A new report by a retired state scientist shows the apparent unintended consequence of the successful push by dairy farmers to reduce nutrient runoff into Lake Champlain.
Farmers reduce runoff by planting their corn fields with cover crops, which they then kill annually with herbicides. The report documents an increase in herbicides applied on the land and potentially running into Lake Champlain.
The report also questions whether the state agriculture agency is following its own policy to reduce pesticide use.
The report was discussed at a January meeting of the Lake Champlain Citizens Advisory Committee – which advises the Legislature on lake water quality issues. Committee members were surprised by the findings.
“My gosh, when I read and hear about the amounts of herbicides and pesticides that are being put into the ground in Vermont, I’m stunned,” said Bill Howland, a member of the advisory committee and former director of the Lake Champlain Basin Program, a federally funded effort aimed at protecting and restoring the lake. Howland has worked on lake environmental issues for decades.
“And I knew it was bad,” he said. “I’ve been living this life a long time.”
“When I read and hear about the amounts of herbicides and pesticides that are being put into the ground in Vermont, I’m stunned.” – Bill Howland, member, Lake Champlain Citizens Advisory Committee
State data show 35,000 pounds of the herbicide glyphosate — known widely by its brand name, Roundup — is spread in Vermont annually. That’s up from virtually none in the early 2000s. It’s the herbicide of choice for farmers who plant corn that’s been engineered to resist glyphosate’s plant-killing properties.
As herbicides go, glyphosate is considered one of the more benign options, although that view has changed recently, now that its manufacturer has agreed to pay $2 billion to settle claims from people who blame their cancer on exposure to the chemical.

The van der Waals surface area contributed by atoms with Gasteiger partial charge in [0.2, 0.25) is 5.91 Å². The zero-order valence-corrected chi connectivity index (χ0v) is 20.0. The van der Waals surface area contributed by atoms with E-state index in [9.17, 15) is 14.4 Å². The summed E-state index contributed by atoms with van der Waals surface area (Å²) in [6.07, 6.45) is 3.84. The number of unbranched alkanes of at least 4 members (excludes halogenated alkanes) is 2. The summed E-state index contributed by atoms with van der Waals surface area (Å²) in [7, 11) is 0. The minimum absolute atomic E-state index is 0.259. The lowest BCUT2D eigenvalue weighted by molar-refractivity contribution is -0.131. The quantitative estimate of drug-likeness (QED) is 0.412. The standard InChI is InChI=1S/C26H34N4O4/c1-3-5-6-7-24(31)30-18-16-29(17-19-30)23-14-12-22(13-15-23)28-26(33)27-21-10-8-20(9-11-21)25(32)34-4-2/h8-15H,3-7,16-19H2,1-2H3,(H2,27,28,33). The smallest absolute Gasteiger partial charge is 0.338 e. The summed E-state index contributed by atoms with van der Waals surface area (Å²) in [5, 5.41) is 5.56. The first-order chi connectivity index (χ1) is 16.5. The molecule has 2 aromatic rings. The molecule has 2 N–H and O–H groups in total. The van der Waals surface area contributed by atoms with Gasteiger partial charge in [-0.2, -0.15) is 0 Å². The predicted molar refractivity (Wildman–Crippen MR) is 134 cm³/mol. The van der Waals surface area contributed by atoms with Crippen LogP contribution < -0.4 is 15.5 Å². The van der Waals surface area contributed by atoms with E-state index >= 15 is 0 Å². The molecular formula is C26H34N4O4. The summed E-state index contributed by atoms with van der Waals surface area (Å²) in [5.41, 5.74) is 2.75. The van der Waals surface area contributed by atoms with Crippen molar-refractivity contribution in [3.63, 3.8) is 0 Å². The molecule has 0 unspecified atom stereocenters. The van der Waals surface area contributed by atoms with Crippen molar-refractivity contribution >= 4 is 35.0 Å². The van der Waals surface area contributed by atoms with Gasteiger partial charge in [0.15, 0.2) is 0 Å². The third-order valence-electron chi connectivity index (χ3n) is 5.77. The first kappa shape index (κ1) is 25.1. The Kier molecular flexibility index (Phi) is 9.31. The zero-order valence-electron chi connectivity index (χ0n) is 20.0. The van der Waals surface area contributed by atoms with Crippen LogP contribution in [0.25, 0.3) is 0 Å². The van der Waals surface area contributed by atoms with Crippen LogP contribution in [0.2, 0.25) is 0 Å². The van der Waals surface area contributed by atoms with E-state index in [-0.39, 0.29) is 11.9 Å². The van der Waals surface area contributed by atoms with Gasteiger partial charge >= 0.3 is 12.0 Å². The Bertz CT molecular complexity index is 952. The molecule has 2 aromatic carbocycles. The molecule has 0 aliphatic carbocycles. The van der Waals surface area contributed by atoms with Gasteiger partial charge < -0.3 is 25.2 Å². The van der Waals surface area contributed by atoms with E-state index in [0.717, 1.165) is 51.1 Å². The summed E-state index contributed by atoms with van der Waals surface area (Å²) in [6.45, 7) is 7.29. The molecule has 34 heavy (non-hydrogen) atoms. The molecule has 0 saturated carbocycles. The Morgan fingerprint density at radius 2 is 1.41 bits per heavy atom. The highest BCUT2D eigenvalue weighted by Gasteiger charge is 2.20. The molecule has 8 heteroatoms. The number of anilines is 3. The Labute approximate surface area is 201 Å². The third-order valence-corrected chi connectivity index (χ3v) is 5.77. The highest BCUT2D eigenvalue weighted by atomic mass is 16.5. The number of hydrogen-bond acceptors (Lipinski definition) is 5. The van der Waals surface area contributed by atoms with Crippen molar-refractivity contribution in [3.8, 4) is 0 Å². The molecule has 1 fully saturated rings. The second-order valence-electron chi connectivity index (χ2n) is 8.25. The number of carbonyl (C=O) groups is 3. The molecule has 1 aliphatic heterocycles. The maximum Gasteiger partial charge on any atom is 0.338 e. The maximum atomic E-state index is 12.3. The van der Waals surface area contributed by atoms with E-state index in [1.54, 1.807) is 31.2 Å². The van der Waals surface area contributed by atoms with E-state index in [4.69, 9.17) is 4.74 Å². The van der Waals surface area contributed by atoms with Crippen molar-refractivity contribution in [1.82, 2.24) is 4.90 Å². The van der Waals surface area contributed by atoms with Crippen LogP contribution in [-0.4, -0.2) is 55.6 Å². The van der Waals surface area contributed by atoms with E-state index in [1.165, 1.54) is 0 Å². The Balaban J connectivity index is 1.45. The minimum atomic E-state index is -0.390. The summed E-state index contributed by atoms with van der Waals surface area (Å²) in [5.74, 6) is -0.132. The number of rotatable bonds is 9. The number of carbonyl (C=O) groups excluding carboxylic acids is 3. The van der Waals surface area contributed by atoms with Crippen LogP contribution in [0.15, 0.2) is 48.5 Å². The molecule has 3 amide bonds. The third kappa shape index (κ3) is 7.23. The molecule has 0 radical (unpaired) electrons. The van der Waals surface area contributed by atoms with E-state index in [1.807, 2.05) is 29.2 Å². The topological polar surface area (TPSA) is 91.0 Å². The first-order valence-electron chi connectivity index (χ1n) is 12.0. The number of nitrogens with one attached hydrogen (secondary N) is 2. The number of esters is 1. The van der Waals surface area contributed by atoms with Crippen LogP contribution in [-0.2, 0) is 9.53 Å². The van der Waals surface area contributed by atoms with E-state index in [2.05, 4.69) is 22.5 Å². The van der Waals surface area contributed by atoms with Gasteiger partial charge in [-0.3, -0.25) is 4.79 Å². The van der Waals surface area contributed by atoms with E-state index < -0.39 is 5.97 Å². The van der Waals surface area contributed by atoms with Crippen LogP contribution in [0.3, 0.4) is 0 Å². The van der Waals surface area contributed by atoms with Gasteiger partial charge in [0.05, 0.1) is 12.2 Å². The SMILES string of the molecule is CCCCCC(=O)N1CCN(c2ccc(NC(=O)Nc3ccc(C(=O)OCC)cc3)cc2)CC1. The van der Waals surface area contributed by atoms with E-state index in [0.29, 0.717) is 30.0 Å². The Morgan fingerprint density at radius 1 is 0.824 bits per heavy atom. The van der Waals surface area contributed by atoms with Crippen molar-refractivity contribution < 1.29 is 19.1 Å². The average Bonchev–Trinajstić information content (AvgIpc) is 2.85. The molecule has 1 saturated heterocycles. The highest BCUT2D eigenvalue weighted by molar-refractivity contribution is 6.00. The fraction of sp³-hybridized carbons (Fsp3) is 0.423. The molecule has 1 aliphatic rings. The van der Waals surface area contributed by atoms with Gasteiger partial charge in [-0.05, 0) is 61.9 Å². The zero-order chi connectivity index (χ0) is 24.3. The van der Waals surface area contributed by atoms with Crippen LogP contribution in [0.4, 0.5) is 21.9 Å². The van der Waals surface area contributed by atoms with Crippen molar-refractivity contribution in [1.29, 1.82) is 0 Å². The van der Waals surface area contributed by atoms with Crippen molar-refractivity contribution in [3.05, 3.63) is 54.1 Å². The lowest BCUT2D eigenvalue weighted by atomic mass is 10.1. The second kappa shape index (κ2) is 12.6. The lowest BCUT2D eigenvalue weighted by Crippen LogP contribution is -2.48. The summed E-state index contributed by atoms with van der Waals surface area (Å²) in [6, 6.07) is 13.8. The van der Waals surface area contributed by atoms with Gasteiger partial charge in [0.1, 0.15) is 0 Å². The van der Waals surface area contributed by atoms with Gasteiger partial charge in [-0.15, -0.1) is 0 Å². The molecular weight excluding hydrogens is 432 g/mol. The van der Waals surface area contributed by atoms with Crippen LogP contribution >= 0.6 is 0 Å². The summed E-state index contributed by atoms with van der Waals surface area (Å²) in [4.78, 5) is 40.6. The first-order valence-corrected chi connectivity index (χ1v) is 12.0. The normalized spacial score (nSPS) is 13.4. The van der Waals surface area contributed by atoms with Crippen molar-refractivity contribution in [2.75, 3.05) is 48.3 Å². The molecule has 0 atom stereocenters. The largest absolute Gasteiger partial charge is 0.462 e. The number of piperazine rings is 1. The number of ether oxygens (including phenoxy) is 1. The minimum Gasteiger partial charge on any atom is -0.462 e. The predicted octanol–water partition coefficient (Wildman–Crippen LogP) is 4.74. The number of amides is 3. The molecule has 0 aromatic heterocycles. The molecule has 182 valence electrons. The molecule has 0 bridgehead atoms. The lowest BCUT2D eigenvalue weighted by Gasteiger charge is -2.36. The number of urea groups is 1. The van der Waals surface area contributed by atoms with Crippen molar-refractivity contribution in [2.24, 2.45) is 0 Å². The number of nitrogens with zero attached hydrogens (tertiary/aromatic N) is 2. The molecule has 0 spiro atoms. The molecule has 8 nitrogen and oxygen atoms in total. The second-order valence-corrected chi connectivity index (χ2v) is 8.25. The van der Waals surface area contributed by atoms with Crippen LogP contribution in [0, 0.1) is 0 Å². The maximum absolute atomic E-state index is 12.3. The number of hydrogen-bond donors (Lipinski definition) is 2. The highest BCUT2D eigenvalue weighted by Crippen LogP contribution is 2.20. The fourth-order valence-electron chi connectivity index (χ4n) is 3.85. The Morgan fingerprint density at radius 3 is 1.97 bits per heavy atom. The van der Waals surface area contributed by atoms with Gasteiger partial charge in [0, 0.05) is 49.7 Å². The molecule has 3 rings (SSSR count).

Still, glyphosate breaks down quickly after it’s applied, especially when compared to its predecessor atrazine, an herbicide that was used widely on corn fields for decades. Atrazine persists in the environment and is a known carcinogen.
Cary Giguere, the state agriculture agency official in charge of overseeing pesticide regulation in Vermont, says the genetically modified, herbicide resistant corn was supposed to allow farmers to trade one family of particularly nasty chemicals for another more modern one as they adopted cover cropping.
“We’re basically switching chemistries from soil-sterilant corn herbicides to glyphosate,” he told the advisory committee.
But the data also shows that hasn’t happened. Atrazine is still widely used in Vermont. And that concerns Nat Shambaugh, who’s dedicated his professional career to tracking pesticides in Vermont’s environment. He’s a retired chemist who worked for the Agency of Agriculture, Food and Markets on water monitoring and pesticide regulation.
Shambaugh said state data from 2007 to 2018 show the use of both glyphosate and atrazine have increased. In fact, farmers are dumping 30,000 more pounds of atrazine on fields in Vermont.
“Glyphosate use increased to 30,000 pounds per year. Atrazine use at the same time went from 50,000 pounds-a-year, to 80,000 pounds-a-year,” he said. “So it has increased by 30,000 pounds as well. Even though one of the main reasons for introducing RoundUp Ready [genetically modified] corn was to eliminate or minimize atrazine use, it obviously hasn’t succeeded at that.”
Shambaugh is not exactly a government whistleblower, because he’s retired from the agency of agriculture. Yet he does offer a polite but firm criticism of the bureaucracy where he was an insider for decades. He argues that this failure to reduce pesticide runoff is a problem for both the potential health of Vermont’s waterways and for the way the state approaches pesticide regulation.
First, he said the state actually knows very little about pesticide run-off into the lake and its tributaries. Shambaugh said the state has lots of data on nutrient run-off – the phosphorus that fuels the lake’s toxic algae blooms. The state needs a similar monitoring effort to track herbicides, he said.
“We should be paying more attention to what else is washing off with nutrients,” he said. “It’s a little bit of tunnel vision to think about just nutrients running off the fields.”